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J.T.W. tutorial 9: True O.O.P. classes


§ 9 Tutorial 9


§ 9.1 Elementary classes: using a single class for everything

For the purpose of the text that follows, O.O.P. stands for Object Oriented Programming.

Question 9.1: Study, compile and run the following code:

class PersonDriver1 
begin 
   classVar String homersName = "Homer Simpson"; 
   classVar int    homersAge  = 40; // Homer's age in years 

   classVar String fredsName  = "Fred Flintstone"; 
   classVar int    fredsAge   = 45; // Fred's age in years 

   classVar String darthsName = "Darth Vader"; 
   classVar int    darthsAge  = 55; // Darth's age in years 

   function void growHomer() 
   begin 
      homersAge = homersAge + 1; 
   end 
   function void growFred() 
   begin 
      fredsAge = fredsAge + 1; 
   end 
   function void growDarth() 
   begin 
      darthsAge = darthsAge + 1; 
   end 

   function void knightHomer() 
   begin 
      homersName = "Sir " + homersName; 
   end 
   function void knightFred() 
   begin 
      fredsName = "Sir " + fredsName; 
   end 
   function void knightDarth() 
   begin 
      darthsName = "Sir " + darthsName; 
   end 

   function void printHomer() 
   begin 
      System.out.println("I am " + homersName + ", my age is " + homersAge); 
   end 
   function void printFred() 
   begin 
      System.out.println("I am " + fredsName + ", my age is " + fredsAge); 
   end 
   function void printDarth() 
   begin 
      System.out.println("I am " + darthsName + ", my age is " + darthsAge); 
   end 

   beginMain 
      growHomer(); 
      knightHomer(); 
      printHomer(); 
      printFred(); 
      printDarth(); 
   endMain 
end 

Question 9.2: By copying the pattern established in the existing code write a some new class variables to represent a new person called Barack Obama. Note that he was born in 1945 so at the time of writing this manual he is 67 years old.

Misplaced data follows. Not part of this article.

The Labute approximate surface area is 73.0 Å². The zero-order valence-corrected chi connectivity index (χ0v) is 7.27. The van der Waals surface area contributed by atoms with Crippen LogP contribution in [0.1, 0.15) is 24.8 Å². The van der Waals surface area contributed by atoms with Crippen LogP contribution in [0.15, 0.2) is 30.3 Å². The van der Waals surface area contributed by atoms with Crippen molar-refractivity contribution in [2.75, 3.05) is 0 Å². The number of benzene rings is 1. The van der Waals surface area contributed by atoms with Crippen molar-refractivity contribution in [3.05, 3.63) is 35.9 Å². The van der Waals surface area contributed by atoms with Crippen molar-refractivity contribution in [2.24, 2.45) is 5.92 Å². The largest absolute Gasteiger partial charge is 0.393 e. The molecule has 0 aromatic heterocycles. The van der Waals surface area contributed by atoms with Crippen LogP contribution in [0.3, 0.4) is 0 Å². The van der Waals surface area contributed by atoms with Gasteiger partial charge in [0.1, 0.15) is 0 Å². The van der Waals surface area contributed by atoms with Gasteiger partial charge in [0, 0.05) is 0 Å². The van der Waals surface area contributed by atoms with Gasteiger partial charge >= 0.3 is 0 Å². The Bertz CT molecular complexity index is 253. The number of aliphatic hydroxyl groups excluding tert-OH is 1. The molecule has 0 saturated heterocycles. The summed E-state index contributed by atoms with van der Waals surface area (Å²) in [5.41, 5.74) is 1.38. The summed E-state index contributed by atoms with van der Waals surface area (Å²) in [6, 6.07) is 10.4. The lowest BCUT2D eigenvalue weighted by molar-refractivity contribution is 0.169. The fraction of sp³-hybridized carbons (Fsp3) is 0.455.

Question 9.3: Then write some functions to work with this new person.

Question 9.4: Finally call those functions from the main function.


§ 9.2 Improved classes: one object per class

As your program gets large (say over 1000 lines) then it becomes no longer practical to put all of your code in the same class. So it is natural to put each piece of related code in its own class.

Question 9.5: Study, compile and run the following code: Each of these classes can be put in their own file. For each class X, this class can be put into a file called X.jtw. However for the purposes of this tutorial you will probably find it easier to merge all of the classes into the same file into a file called PersonDriver2.jtw

class Homer 
begin 
   classVar String name = "Homer Simpson"; 
   classVar int    age  = 40; // Homer's age in years 

   function void grow() 
   begin 
      age = age + 1; 
   end 
   function void knight() 
   begin 
      name = "Sir " + name; 
   end 
   function void print() 
   begin 
      System.out.println("I am " + name + ", my age is " + age); 
   end 
end 

class Fred 
begin 
   classVar String name = "Fred Flintstone"; 
   classVar int    age  = 45; // Fred's age in years 

   function void grow() 
   begin 
      age = age + 1; 
   end 
   function void knight() 
   begin 
      name = "Sir " + name; 
   end 
   function void print() 
   begin 
      System.out.println("I am " + name + ", my age is " + age); 
   end 
end 

class Darth 
begin 
   classVar String name = "Darth Vader"; 
   classVar int    age  = 55; // Darth's age in years 

   function void grow() 
   begin 
      age = age + 1; 
   end 
   function void knight() 
   begin 
      name = "Sir " + name; 
   end 
   function void print() 
   begin 
      System.out.println("I am " + name + ", my age is " + age); 
   end 
end 

class PersonDriver2 
begin 
   beginMain 
      Homer.grow(); 
      Fred.knight(); 
      Homer.print(); 
      Fred.print(); 
      Darth.print(); 
   endMain